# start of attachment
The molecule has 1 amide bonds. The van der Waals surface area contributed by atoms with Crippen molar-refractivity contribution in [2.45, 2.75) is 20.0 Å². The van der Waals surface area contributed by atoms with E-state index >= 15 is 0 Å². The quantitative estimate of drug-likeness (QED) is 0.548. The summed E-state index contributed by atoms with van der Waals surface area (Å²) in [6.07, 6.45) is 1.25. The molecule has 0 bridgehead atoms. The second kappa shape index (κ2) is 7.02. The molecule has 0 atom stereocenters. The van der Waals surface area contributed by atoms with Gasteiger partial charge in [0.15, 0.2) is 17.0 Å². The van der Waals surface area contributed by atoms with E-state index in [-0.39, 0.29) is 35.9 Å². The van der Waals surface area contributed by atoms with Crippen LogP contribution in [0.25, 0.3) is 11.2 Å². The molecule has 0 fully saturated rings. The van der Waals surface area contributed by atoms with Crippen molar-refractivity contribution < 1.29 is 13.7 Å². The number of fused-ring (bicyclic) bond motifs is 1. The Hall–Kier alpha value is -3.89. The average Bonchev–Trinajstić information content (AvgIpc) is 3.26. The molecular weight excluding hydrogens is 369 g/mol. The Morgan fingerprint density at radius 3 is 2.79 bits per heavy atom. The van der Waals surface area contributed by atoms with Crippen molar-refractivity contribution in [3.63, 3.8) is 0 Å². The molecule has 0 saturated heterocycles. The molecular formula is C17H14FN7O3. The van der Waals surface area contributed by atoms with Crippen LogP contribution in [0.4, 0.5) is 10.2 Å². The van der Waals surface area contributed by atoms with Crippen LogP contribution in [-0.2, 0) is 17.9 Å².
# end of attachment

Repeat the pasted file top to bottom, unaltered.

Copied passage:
The molecule has 1 amide bonds. The van der Waals surface area contributed by atoms with Crippen molar-refractivity contribution in [2.45, 2.75) is 20.0 Å². The van der Waals surface area contributed by atoms with E-state index >= 15 is 0 Å². The quantitative estimate of drug-likeness (QED) is 0.548. The summed E-state index contributed by atoms with van der Waals surface area (Å²) in [6.07, 6.45) is 1.25. The molecule has 0 bridgehead atoms. The second kappa shape index (κ2) is 7.02. The molecule has 0 atom stereocenters. The van der Waals surface area contributed by atoms with Gasteiger partial charge in [0.15, 0.2) is 17.0 Å². The van der Waals surface area contributed by atoms with E-state index in [-0.39, 0.29) is 35.9 Å². The van der Waals surface area contributed by atoms with Crippen LogP contribution in [0.25, 0.3) is 11.2 Å². The molecule has 0 fully saturated rings. The van der Waals surface area contributed by atoms with Crippen molar-refractivity contribution < 1.29 is 13.7 Å². The number of fused-ring (bicyclic) bond motifs is 1. The Hall–Kier alpha value is -3.89. The average Bonchev–Trinajstić information content (AvgIpc) is 3.26. The molecular weight excluding hydrogens is 369 g/mol. The Morgan fingerprint density at radius 3 is 2.79 bits per heavy atom. The van der Waals surface area contributed by atoms with Crippen molar-refractivity contribution in [3.63, 3.8) is 0 Å². The molecule has 0 saturated heterocycles. The molecular formula is C17H14FN7O3. The van der Waals surface area contributed by atoms with Crippen LogP contribution in [0.4, 0.5) is 10.2 Å². The van der Waals surface area contributed by atoms with Crippen LogP contribution in [-0.2, 0) is 17.9 Å².